The point is that there is a cultural component of working in a STEM field that my students should know about so that they can navigate their careers and make positive changes in their own behaviors, and eventually contributing to beneficial institutional changes in the long-run. This is what I mean by ‘science outside of the science’. Yes, having knowledge of the current research and knowing how to do science is critical to a career in STEM, but it is not the only factor influencing success. Women drop out of STEM careers pretty rapidly after receiving a degree, and some reasons, of many, that women leave is due to stereotype threat and bias they experience. Mateo’s research is focused on strategies women use in navigating stereotype threat in STEM and the first strategy, used primarily by young women in the early stages of their career, is to deny that the problem may apply to them and believe that their success is dependent ONLY on their ability to do good work. I must admit, this is absolutely how I felt about it for a long time, and I’m pretty sure most of my students do as well. However, ignoring bias and stereotyping is not helpful to my students nor will it influence the cultural changes that need to occur.

While I truly believe the work Mateo is doing is critical and everyone should know about it, my blog is not the proper platform to deliver his message and research, so I will stop there. I will say that the students, faculty, and staff that were able to chat with Mateo about these issues were enlightened and I think there were a few ‘ah-ha’ moments. It is certainly a bit depressing to think about the current situation for women in STEM fields when all the problems are laid out, but again, the glimmer of hope is that educated young minds will have the tools to fix the problems that many still face in our scientific community.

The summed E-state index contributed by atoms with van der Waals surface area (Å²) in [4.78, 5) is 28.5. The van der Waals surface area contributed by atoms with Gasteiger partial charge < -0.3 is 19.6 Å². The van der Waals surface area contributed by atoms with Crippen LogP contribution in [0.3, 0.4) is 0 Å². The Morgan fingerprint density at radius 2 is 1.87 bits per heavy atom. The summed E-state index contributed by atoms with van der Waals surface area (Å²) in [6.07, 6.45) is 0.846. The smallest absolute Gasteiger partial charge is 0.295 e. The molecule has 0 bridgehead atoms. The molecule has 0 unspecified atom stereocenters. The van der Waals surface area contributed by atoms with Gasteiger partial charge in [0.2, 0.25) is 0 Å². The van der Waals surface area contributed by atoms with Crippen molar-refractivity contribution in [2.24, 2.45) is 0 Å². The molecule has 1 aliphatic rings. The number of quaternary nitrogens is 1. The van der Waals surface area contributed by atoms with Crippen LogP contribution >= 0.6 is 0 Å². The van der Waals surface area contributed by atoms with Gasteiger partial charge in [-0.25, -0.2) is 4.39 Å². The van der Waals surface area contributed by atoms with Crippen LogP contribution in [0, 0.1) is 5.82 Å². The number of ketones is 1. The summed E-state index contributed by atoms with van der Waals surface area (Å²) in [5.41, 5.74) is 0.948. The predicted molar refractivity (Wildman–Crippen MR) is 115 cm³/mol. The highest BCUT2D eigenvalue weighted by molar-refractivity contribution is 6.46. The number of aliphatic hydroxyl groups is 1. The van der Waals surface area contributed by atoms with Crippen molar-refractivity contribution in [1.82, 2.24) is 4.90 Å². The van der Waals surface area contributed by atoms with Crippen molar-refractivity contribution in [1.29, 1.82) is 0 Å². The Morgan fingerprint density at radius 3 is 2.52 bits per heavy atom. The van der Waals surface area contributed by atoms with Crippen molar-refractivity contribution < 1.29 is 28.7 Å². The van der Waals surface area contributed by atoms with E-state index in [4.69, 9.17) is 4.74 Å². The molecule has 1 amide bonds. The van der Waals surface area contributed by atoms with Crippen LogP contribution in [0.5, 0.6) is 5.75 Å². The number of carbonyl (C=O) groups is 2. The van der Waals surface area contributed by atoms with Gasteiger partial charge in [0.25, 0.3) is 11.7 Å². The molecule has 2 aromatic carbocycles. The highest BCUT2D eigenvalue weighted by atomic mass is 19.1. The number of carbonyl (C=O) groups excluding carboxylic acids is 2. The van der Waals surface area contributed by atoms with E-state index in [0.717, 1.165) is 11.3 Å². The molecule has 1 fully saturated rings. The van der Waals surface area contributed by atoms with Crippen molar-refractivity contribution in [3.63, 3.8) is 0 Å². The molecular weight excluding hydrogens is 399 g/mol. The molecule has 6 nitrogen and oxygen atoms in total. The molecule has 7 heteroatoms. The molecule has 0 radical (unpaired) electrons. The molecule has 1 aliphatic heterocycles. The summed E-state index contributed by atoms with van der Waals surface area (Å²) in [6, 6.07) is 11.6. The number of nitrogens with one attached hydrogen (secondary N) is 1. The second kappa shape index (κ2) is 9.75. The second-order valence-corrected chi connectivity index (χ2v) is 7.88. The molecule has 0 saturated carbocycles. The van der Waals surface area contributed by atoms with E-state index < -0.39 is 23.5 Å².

I often wonder how I can help make big changes in the world. How can I help fix some of the biggest problems our society faces? Trying to find solutions gets overwhelming, real quick. I then remember that every day I have an audience of young minds. I know some may call it indoctrinating, but I think I am teaching my students to think critically and question everything – current issues included, even if those issues don’t seem to play a big part in their experience. I have chosen to focus my efforts on a handful of cultural issues, and the experience of women in STEM is one of them. I sincerely hope that talking about these issues and serving as an example will help create positive change in the future. I believe my job is so much more than teaching college students about the brain, and I hope I am using my platform wisely.